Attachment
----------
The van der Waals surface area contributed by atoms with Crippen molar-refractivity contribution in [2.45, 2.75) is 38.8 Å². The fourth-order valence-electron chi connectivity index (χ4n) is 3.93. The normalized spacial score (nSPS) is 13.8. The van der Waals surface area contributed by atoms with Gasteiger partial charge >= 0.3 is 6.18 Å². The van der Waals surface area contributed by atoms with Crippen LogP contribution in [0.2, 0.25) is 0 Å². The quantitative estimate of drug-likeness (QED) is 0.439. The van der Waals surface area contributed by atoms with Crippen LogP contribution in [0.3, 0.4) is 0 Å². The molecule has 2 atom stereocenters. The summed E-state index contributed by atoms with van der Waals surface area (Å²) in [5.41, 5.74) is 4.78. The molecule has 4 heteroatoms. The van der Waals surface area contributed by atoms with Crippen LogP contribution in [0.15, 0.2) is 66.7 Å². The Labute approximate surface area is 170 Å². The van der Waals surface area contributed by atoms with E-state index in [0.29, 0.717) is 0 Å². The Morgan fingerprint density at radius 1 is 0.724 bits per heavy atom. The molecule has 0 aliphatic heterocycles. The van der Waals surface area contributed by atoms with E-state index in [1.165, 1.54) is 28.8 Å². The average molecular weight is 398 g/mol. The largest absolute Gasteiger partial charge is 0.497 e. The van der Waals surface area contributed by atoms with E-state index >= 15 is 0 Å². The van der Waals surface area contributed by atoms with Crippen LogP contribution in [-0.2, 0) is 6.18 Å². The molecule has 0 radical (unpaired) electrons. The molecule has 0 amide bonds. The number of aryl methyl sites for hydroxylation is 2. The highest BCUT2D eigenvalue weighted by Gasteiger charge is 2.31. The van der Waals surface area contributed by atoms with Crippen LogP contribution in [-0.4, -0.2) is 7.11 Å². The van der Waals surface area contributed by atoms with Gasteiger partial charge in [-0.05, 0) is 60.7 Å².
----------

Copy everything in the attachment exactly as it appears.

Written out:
The van der Waals surface area contributed by atoms with Crippen molar-refractivity contribution in [2.45, 2.75) is 38.8 Å². The fourth-order valence-electron chi connectivity index (χ4n) is 3.93. The normalized spacial score (nSPS) is 13.8. The van der Waals surface area contributed by atoms with Gasteiger partial charge >= 0.3 is 6.18 Å². The van der Waals surface area contributed by atoms with Crippen LogP contribution in [0.2, 0.25) is 0 Å². The quantitative estimate of drug-likeness (QED) is 0.439. The van der Waals surface area contributed by atoms with Crippen LogP contribution in [0.3, 0.4) is 0 Å². The molecule has 2 atom stereocenters. The summed E-state index contributed by atoms with van der Waals surface area (Å²) in [5.41, 5.74) is 4.78. The molecule has 4 heteroatoms. The van der Waals surface area contributed by atoms with Crippen LogP contribution in [0.15, 0.2) is 66.7 Å². The Labute approximate surface area is 170 Å². The van der Waals surface area contributed by atoms with E-state index in [0.29, 0.717) is 0 Å². The Morgan fingerprint density at radius 1 is 0.724 bits per heavy atom. The molecule has 0 aliphatic heterocycles. The van der Waals surface area contributed by atoms with E-state index in [1.165, 1.54) is 28.8 Å². The average molecular weight is 398 g/mol. The largest absolute Gasteiger partial charge is 0.497 e. The van der Waals surface area contributed by atoms with E-state index >= 15 is 0 Å². The van der Waals surface area contributed by atoms with Crippen LogP contribution in [-0.2, 0) is 6.18 Å². The molecule has 0 radical (unpaired) electrons. The molecule has 0 amide bonds. The number of aryl methyl sites for hydroxylation is 2. The highest BCUT2D eigenvalue weighted by Gasteiger charge is 2.31. The van der Waals surface area contributed by atoms with Crippen LogP contribution in [-0.4, -0.2) is 7.11 Å². The van der Waals surface area contributed by atoms with Gasteiger partial charge in [-0.05, 0) is 60.7 Å².